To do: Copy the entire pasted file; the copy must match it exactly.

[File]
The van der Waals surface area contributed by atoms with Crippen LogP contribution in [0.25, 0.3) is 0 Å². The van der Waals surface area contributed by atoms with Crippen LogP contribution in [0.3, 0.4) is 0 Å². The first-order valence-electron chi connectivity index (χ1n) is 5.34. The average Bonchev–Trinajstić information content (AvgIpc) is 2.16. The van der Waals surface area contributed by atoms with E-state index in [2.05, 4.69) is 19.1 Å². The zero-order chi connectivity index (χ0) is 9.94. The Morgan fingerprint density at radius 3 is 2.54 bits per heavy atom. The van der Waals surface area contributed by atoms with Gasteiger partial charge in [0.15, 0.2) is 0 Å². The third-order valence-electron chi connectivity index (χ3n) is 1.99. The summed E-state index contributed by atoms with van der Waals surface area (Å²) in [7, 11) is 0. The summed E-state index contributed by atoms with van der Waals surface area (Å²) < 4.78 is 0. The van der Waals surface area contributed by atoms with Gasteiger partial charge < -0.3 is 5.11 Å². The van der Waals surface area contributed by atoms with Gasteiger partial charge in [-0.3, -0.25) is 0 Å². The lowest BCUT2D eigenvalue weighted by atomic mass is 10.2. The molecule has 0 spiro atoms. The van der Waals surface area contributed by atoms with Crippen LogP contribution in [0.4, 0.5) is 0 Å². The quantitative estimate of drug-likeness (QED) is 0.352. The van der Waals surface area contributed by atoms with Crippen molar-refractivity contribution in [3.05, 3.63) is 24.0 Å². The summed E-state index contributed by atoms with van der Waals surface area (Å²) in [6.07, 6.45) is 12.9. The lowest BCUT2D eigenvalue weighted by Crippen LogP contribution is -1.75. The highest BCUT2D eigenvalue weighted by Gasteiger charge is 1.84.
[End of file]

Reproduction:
The van der Waals surface area contributed by atoms with Crippen LogP contribution in [0.25, 0.3) is 0 Å². The van der Waals surface area contributed by atoms with Crippen LogP contribution in [0.3, 0.4) is 0 Å². The first-order valence-electron chi connectivity index (χ1n) is 5.34. The average Bonchev–Trinajstić information content (AvgIpc) is 2.16. The van der Waals surface area contributed by atoms with E-state index in [2.05, 4.69) is 19.1 Å². The zero-order chi connectivity index (χ0) is 9.94. The Morgan fingerprint density at radius 3 is 2.54 bits per heavy atom. The van der Waals surface area contributed by atoms with Gasteiger partial charge in [0.15, 0.2) is 0 Å². The third-order valence-electron chi connectivity index (χ3n) is 1.99. The summed E-state index contributed by atoms with van der Waals surface area (Å²) in [7, 11) is 0. The summed E-state index contributed by atoms with van der Waals surface area (Å²) < 4.78 is 0. The van der Waals surface area contributed by atoms with Gasteiger partial charge < -0.3 is 5.11 Å². The van der Waals surface area contributed by atoms with Gasteiger partial charge in [-0.3, -0.25) is 0 Å². The lowest BCUT2D eigenvalue weighted by atomic mass is 10.2. The molecule has 0 spiro atoms. The van der Waals surface area contributed by atoms with Crippen LogP contribution in [0.4, 0.5) is 0 Å². The quantitative estimate of drug-likeness (QED) is 0.352. The van der Waals surface area contributed by atoms with Crippen molar-refractivity contribution in [3.05, 3.63) is 24.0 Å². The summed E-state index contributed by atoms with van der Waals surface area (Å²) in [6.07, 6.45) is 12.9. The lowest BCUT2D eigenvalue weighted by Crippen LogP contribution is -1.75. The highest BCUT2D eigenvalue weighted by Gasteiger charge is 1.84.